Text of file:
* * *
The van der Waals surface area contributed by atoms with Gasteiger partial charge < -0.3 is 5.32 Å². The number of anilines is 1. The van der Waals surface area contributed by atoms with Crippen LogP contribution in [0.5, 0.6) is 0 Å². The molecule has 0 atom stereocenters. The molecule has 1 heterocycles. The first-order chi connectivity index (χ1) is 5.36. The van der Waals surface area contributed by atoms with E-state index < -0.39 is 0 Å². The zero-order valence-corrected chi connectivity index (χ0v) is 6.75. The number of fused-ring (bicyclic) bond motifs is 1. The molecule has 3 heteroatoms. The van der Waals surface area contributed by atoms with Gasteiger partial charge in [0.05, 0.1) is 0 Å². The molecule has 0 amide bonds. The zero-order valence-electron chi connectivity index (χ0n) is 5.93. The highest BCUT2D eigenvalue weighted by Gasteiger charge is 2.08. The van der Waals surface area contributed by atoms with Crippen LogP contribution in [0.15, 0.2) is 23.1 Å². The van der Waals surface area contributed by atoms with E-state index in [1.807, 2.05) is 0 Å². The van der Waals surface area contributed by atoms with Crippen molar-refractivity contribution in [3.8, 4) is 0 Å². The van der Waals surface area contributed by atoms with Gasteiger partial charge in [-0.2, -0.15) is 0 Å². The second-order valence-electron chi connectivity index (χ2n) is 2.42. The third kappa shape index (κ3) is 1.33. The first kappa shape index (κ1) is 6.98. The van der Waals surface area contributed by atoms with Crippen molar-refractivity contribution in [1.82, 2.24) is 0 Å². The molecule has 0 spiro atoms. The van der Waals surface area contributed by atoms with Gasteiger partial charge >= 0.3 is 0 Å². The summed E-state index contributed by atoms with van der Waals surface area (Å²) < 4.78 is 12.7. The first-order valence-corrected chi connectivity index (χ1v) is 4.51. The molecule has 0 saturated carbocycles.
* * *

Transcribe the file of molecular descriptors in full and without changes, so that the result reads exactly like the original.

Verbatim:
The van der Waals surface area contributed by atoms with Gasteiger partial charge < -0.3 is 5.32 Å². The number of anilines is 1. The van der Waals surface area contributed by atoms with Crippen LogP contribution in [0.5, 0.6) is 0 Å². The molecule has 0 atom stereocenters. The molecule has 1 heterocycles. The first-order chi connectivity index (χ1) is 5.36. The van der Waals surface area contributed by atoms with E-state index < -0.39 is 0 Å². The zero-order valence-corrected chi connectivity index (χ0v) is 6.75. The number of fused-ring (bicyclic) bond motifs is 1. The molecule has 3 heteroatoms. The van der Waals surface area contributed by atoms with Gasteiger partial charge in [0.05, 0.1) is 0 Å². The molecule has 0 amide bonds. The zero-order valence-electron chi connectivity index (χ0n) is 5.93. The highest BCUT2D eigenvalue weighted by Gasteiger charge is 2.08. The van der Waals surface area contributed by atoms with Crippen LogP contribution in [0.15, 0.2) is 23.1 Å². The van der Waals surface area contributed by atoms with E-state index in [1.807, 2.05) is 0 Å². The van der Waals surface area contributed by atoms with Crippen molar-refractivity contribution in [3.8, 4) is 0 Å². The van der Waals surface area contributed by atoms with Gasteiger partial charge in [-0.2, -0.15) is 0 Å². The second-order valence-electron chi connectivity index (χ2n) is 2.42. The third kappa shape index (κ3) is 1.33. The first kappa shape index (κ1) is 6.98. The van der Waals surface area contributed by atoms with Crippen molar-refractivity contribution in [1.82, 2.24) is 0 Å². The molecule has 0 spiro atoms. The van der Waals surface area contributed by atoms with Gasteiger partial charge >= 0.3 is 0 Å². The summed E-state index contributed by atoms with van der Waals surface area (Å²) < 4.78 is 12.7. The first-order valence-corrected chi connectivity index (χ1v) is 4.51. The molecule has 0 saturated carbocycles.